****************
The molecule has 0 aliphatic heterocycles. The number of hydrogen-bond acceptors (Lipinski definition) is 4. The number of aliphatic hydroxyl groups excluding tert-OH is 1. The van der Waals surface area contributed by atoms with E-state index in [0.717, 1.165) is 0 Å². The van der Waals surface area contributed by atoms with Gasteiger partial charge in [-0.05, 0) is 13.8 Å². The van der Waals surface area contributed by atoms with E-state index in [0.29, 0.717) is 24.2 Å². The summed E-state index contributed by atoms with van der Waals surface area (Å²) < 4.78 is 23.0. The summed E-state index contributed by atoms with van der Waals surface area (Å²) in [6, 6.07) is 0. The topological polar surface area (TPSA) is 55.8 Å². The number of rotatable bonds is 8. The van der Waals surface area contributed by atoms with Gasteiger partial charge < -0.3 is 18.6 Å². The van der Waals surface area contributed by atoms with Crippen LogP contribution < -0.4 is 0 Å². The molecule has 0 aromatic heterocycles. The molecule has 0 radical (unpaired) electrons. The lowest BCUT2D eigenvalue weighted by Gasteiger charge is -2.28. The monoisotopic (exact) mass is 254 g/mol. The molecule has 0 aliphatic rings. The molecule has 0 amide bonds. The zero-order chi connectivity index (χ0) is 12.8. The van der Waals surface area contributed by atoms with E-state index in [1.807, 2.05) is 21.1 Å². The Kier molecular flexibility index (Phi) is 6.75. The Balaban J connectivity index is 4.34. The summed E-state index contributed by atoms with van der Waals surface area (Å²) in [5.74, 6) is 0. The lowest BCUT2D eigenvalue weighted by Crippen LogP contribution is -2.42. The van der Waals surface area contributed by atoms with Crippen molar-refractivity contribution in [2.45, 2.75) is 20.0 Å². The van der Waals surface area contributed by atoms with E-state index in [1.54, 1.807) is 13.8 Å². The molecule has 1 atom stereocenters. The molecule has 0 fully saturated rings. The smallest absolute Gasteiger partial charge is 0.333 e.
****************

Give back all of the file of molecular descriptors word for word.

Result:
The molecule has 0 aliphatic heterocycles. The number of hydrogen-bond acceptors (Lipinski definition) is 4. The number of aliphatic hydroxyl groups excluding tert-OH is 1. The van der Waals surface area contributed by atoms with E-state index in [0.717, 1.165) is 0 Å². The van der Waals surface area contributed by atoms with Gasteiger partial charge in [-0.05, 0) is 13.8 Å². The van der Waals surface area contributed by atoms with E-state index in [0.29, 0.717) is 24.2 Å². The summed E-state index contributed by atoms with van der Waals surface area (Å²) < 4.78 is 23.0. The summed E-state index contributed by atoms with van der Waals surface area (Å²) in [6, 6.07) is 0. The topological polar surface area (TPSA) is 55.8 Å². The number of rotatable bonds is 8. The van der Waals surface area contributed by atoms with Gasteiger partial charge < -0.3 is 18.6 Å². The van der Waals surface area contributed by atoms with Crippen LogP contribution < -0.4 is 0 Å². The molecule has 0 aromatic heterocycles. The molecule has 0 radical (unpaired) electrons. The lowest BCUT2D eigenvalue weighted by Gasteiger charge is -2.28. The monoisotopic (exact) mass is 254 g/mol. The molecule has 0 aliphatic rings. The molecule has 0 amide bonds. The zero-order chi connectivity index (χ0) is 12.8. The van der Waals surface area contributed by atoms with E-state index in [1.807, 2.05) is 21.1 Å². The Kier molecular flexibility index (Phi) is 6.75. The Balaban J connectivity index is 4.34. The summed E-state index contributed by atoms with van der Waals surface area (Å²) in [5.74, 6) is 0. The lowest BCUT2D eigenvalue weighted by Crippen LogP contribution is -2.42. The van der Waals surface area contributed by atoms with Crippen molar-refractivity contribution in [2.45, 2.75) is 20.0 Å². The van der Waals surface area contributed by atoms with E-state index in [1.54, 1.807) is 13.8 Å². The molecule has 1 atom stereocenters. The molecule has 0 fully saturated rings. The smallest absolute Gasteiger partial charge is 0.333 e.